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Survivorship: During and After Treatment

Helping Your Child Manage School During Cancer Treatment

Though it may not seem important in light of everything else going on, continuing to be a part of the school community should be a priority. For many children, school is a safe place for learning, fun, and friendship that’s far from the world of cancer and treatments. School is the main part of almost every child’s daily life, and going back to school is a sign of normalcy. Most pediatric treatment centers offer resources and support to help make sure your child continues with their education with instruction at home, in the hospital, or attending school part-time when they feel well enough.  Here are some reasons why it helps children with cancer to continue with school activities during treatment:

  • Continuing to participate in school during treatment can help your child adjust by keeping them connected with their "normal life", including friends and school communities.
  • Continuing with school work helps them to continue to learn and grow and stay on track academically.
  • Staying connected during treatment can help children feel less overwhelmed with returning to school when treatment completes.

Ways to keep up with school during treatment

Children’s hospitals may have education coordinators and teachers to help the child keep up with school during long hospitalizations or clinic visits.  Hospital education coordinators and teachers might also  coordinate with your child's school to arrange other types of instruction. If your hospital does not have a teacher on the team, talk with a social worker, nurse, or child life specialist about getting support to work with your child's school. The school options that may work best for your child depend on many factors, including the type of cancer and types of treatment needed.  There are a few different ways your child can keep up with school during treatment, so it is best to talk with your team about the best school options for your child.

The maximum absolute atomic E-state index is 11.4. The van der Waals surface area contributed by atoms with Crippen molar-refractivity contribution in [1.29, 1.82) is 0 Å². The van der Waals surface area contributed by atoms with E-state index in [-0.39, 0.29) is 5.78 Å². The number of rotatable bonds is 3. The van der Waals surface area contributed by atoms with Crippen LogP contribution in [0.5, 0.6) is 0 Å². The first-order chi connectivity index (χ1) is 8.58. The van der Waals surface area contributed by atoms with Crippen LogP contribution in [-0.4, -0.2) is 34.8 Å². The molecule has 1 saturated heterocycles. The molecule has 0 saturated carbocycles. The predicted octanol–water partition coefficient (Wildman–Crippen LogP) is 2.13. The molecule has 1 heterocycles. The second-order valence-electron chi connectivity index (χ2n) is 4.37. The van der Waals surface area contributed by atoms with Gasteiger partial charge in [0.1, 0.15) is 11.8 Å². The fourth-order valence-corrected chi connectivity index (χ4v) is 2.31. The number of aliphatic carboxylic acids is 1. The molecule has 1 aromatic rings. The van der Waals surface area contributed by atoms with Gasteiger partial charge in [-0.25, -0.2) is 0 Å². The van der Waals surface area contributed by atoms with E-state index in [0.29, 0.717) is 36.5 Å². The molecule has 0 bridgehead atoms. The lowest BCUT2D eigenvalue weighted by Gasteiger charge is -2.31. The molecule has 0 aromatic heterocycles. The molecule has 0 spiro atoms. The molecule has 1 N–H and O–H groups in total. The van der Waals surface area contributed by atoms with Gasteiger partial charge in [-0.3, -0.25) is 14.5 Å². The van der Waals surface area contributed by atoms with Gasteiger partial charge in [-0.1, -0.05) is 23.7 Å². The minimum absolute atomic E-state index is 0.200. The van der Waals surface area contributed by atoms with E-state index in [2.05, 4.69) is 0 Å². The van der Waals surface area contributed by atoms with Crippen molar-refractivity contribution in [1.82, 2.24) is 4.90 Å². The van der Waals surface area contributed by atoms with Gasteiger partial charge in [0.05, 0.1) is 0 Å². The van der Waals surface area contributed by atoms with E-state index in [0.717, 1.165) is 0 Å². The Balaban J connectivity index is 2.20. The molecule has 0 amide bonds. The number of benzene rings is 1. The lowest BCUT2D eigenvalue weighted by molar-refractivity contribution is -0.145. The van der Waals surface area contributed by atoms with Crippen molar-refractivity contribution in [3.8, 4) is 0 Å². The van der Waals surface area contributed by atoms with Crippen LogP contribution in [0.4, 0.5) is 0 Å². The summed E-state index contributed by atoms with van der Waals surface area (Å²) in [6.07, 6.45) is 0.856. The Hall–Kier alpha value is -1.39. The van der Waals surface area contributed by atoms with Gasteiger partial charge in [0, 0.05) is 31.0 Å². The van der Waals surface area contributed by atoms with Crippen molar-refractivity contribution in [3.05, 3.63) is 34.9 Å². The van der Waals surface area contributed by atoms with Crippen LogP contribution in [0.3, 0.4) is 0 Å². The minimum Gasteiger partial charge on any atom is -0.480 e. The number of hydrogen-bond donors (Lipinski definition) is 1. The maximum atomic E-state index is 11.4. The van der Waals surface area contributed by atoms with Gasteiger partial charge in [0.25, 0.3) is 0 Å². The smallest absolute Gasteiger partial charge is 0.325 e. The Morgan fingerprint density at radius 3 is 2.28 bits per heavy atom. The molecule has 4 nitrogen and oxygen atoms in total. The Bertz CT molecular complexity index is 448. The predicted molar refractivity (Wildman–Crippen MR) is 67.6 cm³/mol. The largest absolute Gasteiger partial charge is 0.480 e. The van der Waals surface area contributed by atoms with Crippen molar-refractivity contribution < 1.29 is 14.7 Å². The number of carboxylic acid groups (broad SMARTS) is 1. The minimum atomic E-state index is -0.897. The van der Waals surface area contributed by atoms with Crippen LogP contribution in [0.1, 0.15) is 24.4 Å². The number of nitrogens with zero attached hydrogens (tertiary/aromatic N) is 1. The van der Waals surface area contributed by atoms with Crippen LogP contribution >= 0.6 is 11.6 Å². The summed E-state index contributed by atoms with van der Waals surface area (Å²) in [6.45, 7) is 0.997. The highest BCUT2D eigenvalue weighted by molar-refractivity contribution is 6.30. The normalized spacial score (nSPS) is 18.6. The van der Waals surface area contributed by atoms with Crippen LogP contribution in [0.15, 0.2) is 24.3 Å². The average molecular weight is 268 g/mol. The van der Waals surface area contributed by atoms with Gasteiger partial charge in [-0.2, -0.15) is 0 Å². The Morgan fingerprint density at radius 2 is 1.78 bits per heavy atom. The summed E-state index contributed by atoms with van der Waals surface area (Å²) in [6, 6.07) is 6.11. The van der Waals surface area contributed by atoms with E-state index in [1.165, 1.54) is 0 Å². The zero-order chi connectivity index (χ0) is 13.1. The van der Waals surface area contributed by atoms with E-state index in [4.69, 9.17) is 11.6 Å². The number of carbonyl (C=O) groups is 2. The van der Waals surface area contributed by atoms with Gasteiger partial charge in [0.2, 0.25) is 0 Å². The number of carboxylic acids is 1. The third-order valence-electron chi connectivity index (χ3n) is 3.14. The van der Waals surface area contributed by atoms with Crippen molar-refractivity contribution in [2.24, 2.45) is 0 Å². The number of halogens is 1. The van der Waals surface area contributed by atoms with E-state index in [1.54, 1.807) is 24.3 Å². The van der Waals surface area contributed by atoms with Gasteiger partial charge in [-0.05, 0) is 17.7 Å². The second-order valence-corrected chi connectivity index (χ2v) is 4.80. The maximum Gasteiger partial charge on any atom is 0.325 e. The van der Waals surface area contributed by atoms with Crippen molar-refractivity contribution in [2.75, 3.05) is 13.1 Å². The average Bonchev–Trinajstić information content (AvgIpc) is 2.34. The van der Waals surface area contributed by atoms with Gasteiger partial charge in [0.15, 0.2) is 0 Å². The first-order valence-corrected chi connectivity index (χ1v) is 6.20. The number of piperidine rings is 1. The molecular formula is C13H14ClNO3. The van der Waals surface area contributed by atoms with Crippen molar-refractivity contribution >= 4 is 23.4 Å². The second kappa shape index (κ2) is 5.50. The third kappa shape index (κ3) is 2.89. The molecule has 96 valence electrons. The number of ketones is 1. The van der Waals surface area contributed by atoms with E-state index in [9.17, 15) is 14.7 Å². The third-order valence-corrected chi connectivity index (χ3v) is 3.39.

• Homebound instruction may be provided by the public school without an additional cost. The school district might arrange for a teacher to work with your child at home if they have to be out of school for longer periods of time, but are not in the hospital. Some children with cancer might go to school during some parts of treatment and then receive homebound instruction or hospital instruction during other parts of their treatment.
  • Attending a hospital or clinic-based school.  When a child will have to be in the hospital for a long time, they might be able to have teachers from their school district or from the hospital school come and teach. In-hospital schooling can also work well for children who do not feel well enough to have more than one hour of instruction a day.  Even one hour of school a day can still give the children the feeling of connection to what children without cancer do every day.
  • Attending school during treatment. Some children can go to school during treatment, depending on their treatment schedule, how they feel, and infection risk. Ask the cancer care team when during treatment your child can go to school. Some children enjoy seeing friends when they feel well and can go for small blocks of time during the school day. There may be times when they cannot go because of how they are feeling, treatment schedules, or other factors.